5. Start looking for big files to be removed. I use FolderSize and WinDirStat for this. Actually, I use FolderSize more for day to day stuff, but for clearing out the underbrush with a machete style work, you can't beat WinDirStat. The treemap really helps you zoom in on the large files or folders; when you click on them they're automatically selected for you in the folder view above. By the way, the screenshot shows it working in Vista.

I can't tell you what kind of files to look for, but I can tell you what I found on my system. I'm a Microsoft.NET developer, so this list is tilted that way. If you'd like to post some specifics which are geared towards other user types, please do so in the comments.

So, here's what I found:

  • FolderShare Trash (C:\Documents and Settings\USER\Local Settings\Application Data\FolderShare\trash). FolderShare keeps backups of shared files after you've deleted them from the share, so if you've used FolderShare to transfer any large files they're probably still hanging out in your trash.
  • Unneeded ISO and Virtual Machine hard drives. Yeah, semi-obvious, but since this is a checklist of sorts I'd be remiss if I didn't mention them. For Virtual PC and Virtual Server, you're looking for VHD files. For VMWare, I believe you're looking for VMDK files. Also - if you're using VPC, look for Virtual PC Undo files (.vud) files.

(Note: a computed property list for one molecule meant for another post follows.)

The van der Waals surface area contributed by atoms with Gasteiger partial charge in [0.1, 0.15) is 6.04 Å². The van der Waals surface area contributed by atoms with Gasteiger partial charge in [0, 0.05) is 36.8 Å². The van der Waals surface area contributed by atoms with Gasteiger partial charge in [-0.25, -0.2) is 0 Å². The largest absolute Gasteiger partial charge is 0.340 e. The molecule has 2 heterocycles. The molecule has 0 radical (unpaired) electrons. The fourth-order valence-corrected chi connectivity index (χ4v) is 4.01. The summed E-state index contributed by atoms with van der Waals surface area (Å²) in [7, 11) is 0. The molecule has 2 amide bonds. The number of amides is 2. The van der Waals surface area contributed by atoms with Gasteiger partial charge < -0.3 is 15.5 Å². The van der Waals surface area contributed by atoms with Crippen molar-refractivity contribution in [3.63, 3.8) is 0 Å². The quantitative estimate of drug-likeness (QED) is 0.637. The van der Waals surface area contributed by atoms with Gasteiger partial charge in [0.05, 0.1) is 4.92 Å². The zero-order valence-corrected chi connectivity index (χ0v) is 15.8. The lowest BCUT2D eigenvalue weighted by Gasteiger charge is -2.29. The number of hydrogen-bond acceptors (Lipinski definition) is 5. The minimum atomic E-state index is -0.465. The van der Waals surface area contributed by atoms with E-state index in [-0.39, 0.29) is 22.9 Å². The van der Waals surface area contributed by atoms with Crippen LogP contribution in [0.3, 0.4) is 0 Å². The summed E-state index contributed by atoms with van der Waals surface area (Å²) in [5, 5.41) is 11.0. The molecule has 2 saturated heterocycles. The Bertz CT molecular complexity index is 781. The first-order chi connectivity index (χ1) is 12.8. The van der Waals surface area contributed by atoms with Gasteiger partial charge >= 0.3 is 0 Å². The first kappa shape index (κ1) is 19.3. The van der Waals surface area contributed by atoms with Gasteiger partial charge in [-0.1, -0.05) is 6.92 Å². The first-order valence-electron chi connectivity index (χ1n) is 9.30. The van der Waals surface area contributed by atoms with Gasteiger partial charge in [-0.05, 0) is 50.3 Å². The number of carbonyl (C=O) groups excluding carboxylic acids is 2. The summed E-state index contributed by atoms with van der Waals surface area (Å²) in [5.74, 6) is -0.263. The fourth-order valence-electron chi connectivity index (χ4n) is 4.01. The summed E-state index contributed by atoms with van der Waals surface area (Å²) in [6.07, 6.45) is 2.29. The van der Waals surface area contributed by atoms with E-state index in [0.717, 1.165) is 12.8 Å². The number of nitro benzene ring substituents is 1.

• SQL Server Backup files (.bak). I had several database backups I'd been holding on to "just in case" for a year or so. Gone.
  • SQL Server log files (.ldf). This one deserves a sidebar... or actually another post. Short answer - for a developer machine you can probably just set the recovery model for the database to Simple, then shrink the database from within SSMS.

How about you? How do you clean up a computer?

SQL Server recovery model selection (or, what's this 3GB LDF file?!)


SQL Server recovery models can be a bit tricky. By default, SQL Server databases are set to Full Recovery mode, which means they maintain sufficient logs to restore to any specific point in time. These logs can grow to several GB for a small, lightly used database over time. For a development workstation, especially if your database is under version control, I like to change the recovery mode to Simple (most cases) or Bulk-Logged at most. Then you can shrink the database, which will clear out the log file in Simple mode - you can do this in SQL Server Management Studio by right clicking on the database, selecting Shrink, then Database. Keep in mind that shrinking databases can be a little more complex that I've pointed out here, but that's not normally important on a developer workstation.